It is with a very heavy heart that I write this tribute to Audrey Eyton (nee Gray), who died at her home on 30 June 2019, age 82. You may not know her face or her name because she avoided publicity like the plague, preferring to tirelessly work behind the scenes to protect animals. But she was absolutely key to the formation of Viva!.
Audrey first contacted me when I was in my twenties after hearing me on BBC Radio 2 creating a bit of a storm with a campaign urging teens to protest about factory farming. She subsequently followed my work with the Vegetarian Society and when I left, we arranged to meet at the Liberal Club in Pall Mall.
I had this big idea to form the first organisation to campaign loud and proud on vegan issues and expose Britain’s factory farms. Problem was, I had no funding! I drew up a five-year plan, Audrey asked a few questions and gave me £20,000. I could now buy everything - computers, franking machine, copier – and crucially everything I needed to launch our first campaign.
It is rare in life that you meet people with such faith, kindness and foresight. Audrey said in an interview for Viva! back in 2004: “I don’t support organisations, I support people... I was entirely vindicated [in donating to the embryonic Viva!]. Viva! established itself remarkably quickly, chose a good name and punched way above its weight.” Audrey was personally supportive – giving boundless enthusiasm, advice and funding in a way almost no one else does – not asking for grant applications, instead voting with her wallet when she saw a good campaign, interviews, investigations and media coverage. Over 25 years she donated £206,000!
Audrey was a beautiful person, with heaps of common sense, emotional and social intelligence and humour! She was also very business-savvy and persuasive. You may be wondering how she gained her wealth and why she chose to donate to saving animals and promoting veganism back when it wasn’t popular!
Audrey’s journey of compassion began in Blackburn with her parents, who both were sensitive to animals. Her father died when she was only 12 and she was just 16 when she got a job as a young reporter at the Accrington Observer. She worked her socks off and three years later moved to London and rose to Beauty Editor of Woman, under the by-line ‘The Lovely Helen Temple’.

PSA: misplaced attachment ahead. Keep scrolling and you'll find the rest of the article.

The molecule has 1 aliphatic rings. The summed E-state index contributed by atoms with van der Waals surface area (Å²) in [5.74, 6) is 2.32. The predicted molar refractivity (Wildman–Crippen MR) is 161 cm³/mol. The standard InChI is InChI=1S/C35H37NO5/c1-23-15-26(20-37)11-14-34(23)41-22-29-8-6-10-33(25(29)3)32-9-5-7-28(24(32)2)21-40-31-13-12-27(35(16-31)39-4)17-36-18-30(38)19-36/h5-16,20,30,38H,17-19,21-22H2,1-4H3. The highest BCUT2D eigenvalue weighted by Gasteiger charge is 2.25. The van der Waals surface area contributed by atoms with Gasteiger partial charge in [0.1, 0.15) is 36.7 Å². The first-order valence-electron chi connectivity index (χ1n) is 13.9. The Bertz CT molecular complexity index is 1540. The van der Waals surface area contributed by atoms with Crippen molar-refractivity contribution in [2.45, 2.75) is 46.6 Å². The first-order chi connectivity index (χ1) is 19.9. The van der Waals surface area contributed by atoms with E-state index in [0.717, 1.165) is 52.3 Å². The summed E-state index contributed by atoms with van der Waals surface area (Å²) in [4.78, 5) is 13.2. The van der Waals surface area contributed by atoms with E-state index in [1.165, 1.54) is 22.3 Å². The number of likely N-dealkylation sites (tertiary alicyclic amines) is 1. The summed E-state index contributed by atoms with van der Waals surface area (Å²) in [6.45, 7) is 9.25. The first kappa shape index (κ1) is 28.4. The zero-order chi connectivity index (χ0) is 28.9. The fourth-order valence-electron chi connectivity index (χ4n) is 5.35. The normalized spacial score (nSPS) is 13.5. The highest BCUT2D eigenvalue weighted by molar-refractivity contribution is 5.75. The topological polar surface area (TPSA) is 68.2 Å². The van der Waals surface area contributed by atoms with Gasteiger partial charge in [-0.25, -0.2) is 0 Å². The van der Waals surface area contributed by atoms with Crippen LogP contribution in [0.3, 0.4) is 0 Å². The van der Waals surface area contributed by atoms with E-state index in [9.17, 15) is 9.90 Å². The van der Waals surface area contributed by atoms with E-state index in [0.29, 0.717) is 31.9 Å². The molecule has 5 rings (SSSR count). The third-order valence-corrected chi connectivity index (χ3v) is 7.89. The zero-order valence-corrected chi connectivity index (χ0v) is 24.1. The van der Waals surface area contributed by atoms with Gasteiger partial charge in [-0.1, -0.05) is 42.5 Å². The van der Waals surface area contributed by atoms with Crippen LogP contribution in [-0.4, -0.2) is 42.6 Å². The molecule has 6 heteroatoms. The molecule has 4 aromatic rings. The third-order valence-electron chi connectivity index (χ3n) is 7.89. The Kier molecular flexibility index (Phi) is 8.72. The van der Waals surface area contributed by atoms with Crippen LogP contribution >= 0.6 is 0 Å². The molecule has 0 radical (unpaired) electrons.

It was here that she realised there was a massive gap in the market – slimming! With her then husband and no staff, she launched Slimming magazine in 1970 and later founded Ragdale Hall Health Farm in Leicestershire and several slimming clubs, which she sold in 1980.
Audrey then penned her extraordinarily successful book, The F-Plan Diet. It was a unique concept, a high fibre, whole food diet that encouraged quick weight loss with a massive boost in our health (leaning very much towards veg and away from meat) that blew apart the low-carb myths. She explained: “People really didn’t understand much about dietary fibre. It was the first British diet to be a big best-seller and sold four million copies. I toured the world. It was very successful in the USA, Australia and New Zealand – there were a lot of overseas editions.”
Amidst her success, she had to endure the worst possible nightmare - the loss of her two children. Richard was only 10 days old. Matthew ended his life at the age of 24. He was a magnificently intelligent and handsome young man, who began working with his mum to expose the horrors of factory farming. He won a post-graduate place at Cambridge University but from the age of 15 had a rapidly developing mental health problem, an extreme obsessive compulsive disorder. Audrey told me: “Matthew found humour in everything. He even made me laugh with droll jokes about his painful psychiatry, which went on for five years. He was a joy to be with, he had style.
“Matthew was vegetarian and was very generous hearted. If he passed a homeless person on the street he would always give him £10 – usually my £10! He once brought a homeless woman to our house because he couldn’t bear her situation. He was a very inspiring person.” Matthew’s treatments didn’t help and his life became unendurable. When he took his life he left his mum a note asking her to continue helping animals. And that’s precisely what Audrey did, by founding the Matthew Eyton Trust in 1991 and funding projects, people or organisations dedicated to ending farmed animal suffering. Poignantly, I remember Audrey saying: “I decided I couldn’t spend my life weeping and the best memorial is the way you live your life. I wouldn’t want to go on living if I wasn’t contributing to this cause.”
The birth of Viva! is related to Audrey’s absolute determination to honour her son’s life. And one of my son’s is named Finn Matthew in honour of Matthew Eyton.
Audrey moved to Canterbury where she lived until her death. She had been constantly active behind the scenes, talking to opinion formers. She loved animals and was particularly fond of pigs - rescuing four. One was trained at a puppy class, learning everything much faster than the dogs (including how to open the fridge!), a fact I’ve used in many of my talks. She made films with Bristol and Cambridge Universities, showing how intelligent farmed animals are – used by organisations and schools all over the world.
It is impossible to portray a lifetime of Audrey. She will be very warmly remembered for her cheerful ballsiness, go-get attitude, charm, positivity, bravery, astuteness, determination and of course incredible kindness. Audrey you are sorely, sorely missed.
Juliet Gellatley, founder & director of Viva